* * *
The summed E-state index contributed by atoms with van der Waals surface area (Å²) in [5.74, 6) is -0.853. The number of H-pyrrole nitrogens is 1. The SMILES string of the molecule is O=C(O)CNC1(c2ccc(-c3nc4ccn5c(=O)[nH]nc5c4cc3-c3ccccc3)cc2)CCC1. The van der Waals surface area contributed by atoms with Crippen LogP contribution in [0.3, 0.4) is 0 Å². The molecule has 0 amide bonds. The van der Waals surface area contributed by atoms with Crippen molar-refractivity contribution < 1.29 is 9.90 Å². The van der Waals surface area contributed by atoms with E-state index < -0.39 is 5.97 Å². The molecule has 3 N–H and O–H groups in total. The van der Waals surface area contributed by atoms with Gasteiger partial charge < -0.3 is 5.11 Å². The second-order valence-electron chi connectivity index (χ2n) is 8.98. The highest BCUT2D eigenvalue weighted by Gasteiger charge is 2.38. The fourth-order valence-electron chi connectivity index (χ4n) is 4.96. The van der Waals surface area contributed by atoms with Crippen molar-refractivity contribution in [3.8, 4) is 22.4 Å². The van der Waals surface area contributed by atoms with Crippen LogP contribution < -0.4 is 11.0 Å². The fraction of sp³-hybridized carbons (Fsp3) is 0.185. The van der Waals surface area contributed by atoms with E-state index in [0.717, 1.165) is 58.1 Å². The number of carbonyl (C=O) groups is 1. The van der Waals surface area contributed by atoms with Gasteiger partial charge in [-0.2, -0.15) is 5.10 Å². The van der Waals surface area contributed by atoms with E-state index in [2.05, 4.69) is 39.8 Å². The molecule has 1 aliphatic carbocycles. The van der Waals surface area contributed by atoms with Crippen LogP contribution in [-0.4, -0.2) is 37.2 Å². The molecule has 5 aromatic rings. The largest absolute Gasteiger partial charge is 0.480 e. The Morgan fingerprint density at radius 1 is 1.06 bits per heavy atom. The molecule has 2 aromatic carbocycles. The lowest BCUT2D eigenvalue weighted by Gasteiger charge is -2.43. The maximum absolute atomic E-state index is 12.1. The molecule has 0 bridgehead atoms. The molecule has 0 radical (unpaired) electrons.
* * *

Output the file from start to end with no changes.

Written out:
The summed E-state index contributed by atoms with van der Waals surface area (Å²) in [5.74, 6) is -0.853. The number of H-pyrrole nitrogens is 1. The SMILES string of the molecule is O=C(O)CNC1(c2ccc(-c3nc4ccn5c(=O)[nH]nc5c4cc3-c3ccccc3)cc2)CCC1. The van der Waals surface area contributed by atoms with Crippen LogP contribution in [0.3, 0.4) is 0 Å². The molecule has 0 amide bonds. The van der Waals surface area contributed by atoms with Crippen molar-refractivity contribution < 1.29 is 9.90 Å². The van der Waals surface area contributed by atoms with E-state index < -0.39 is 5.97 Å². The molecule has 3 N–H and O–H groups in total. The van der Waals surface area contributed by atoms with Gasteiger partial charge < -0.3 is 5.11 Å². The second-order valence-electron chi connectivity index (χ2n) is 8.98. The highest BCUT2D eigenvalue weighted by Gasteiger charge is 2.38. The fourth-order valence-electron chi connectivity index (χ4n) is 4.96. The van der Waals surface area contributed by atoms with Crippen molar-refractivity contribution in [3.8, 4) is 22.4 Å². The van der Waals surface area contributed by atoms with Crippen LogP contribution < -0.4 is 11.0 Å². The fraction of sp³-hybridized carbons (Fsp3) is 0.185. The van der Waals surface area contributed by atoms with E-state index in [0.717, 1.165) is 58.1 Å². The number of carbonyl (C=O) groups is 1. The van der Waals surface area contributed by atoms with Gasteiger partial charge in [-0.2, -0.15) is 5.10 Å². The van der Waals surface area contributed by atoms with E-state index in [2.05, 4.69) is 39.8 Å². The molecule has 1 aliphatic carbocycles. The van der Waals surface area contributed by atoms with Crippen LogP contribution in [-0.4, -0.2) is 37.2 Å². The molecule has 5 aromatic rings. The largest absolute Gasteiger partial charge is 0.480 e. The Morgan fingerprint density at radius 1 is 1.06 bits per heavy atom. The molecule has 2 aromatic carbocycles. The lowest BCUT2D eigenvalue weighted by Gasteiger charge is -2.43. The maximum absolute atomic E-state index is 12.1. The molecule has 0 bridgehead atoms. The molecule has 0 radical (unpaired) electrons.